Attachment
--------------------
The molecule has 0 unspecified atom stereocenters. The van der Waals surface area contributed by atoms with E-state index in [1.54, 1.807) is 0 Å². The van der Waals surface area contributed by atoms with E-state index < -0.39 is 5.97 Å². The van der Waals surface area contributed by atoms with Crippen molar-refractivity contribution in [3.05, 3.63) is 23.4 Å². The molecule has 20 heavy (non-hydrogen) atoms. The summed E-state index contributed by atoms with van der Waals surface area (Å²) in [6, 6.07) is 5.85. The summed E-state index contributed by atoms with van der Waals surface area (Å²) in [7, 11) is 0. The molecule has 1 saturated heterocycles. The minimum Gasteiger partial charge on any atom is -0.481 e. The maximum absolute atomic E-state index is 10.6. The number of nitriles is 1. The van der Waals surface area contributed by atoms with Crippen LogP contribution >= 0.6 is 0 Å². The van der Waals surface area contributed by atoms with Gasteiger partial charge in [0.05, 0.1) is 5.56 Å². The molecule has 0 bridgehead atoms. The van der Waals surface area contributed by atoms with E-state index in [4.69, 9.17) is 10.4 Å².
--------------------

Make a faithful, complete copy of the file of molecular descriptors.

The molecule has 0 unspecified atom stereocenters. The van der Waals surface area contributed by atoms with E-state index in [1.54, 1.807) is 0 Å². The van der Waals surface area contributed by atoms with E-state index < -0.39 is 5.97 Å². The van der Waals surface area contributed by atoms with Crippen molar-refractivity contribution in [3.05, 3.63) is 23.4 Å². The molecule has 20 heavy (non-hydrogen) atoms. The summed E-state index contributed by atoms with van der Waals surface area (Å²) in [6, 6.07) is 5.85. The summed E-state index contributed by atoms with van der Waals surface area (Å²) in [7, 11) is 0. The molecule has 1 saturated heterocycles. The minimum Gasteiger partial charge on any atom is -0.481 e. The maximum absolute atomic E-state index is 10.6. The number of nitriles is 1. The van der Waals surface area contributed by atoms with Crippen LogP contribution >= 0.6 is 0 Å². The van der Waals surface area contributed by atoms with Gasteiger partial charge in [0.05, 0.1) is 5.56 Å². The molecule has 0 bridgehead atoms. The van der Waals surface area contributed by atoms with E-state index in [4.69, 9.17) is 10.4 Å².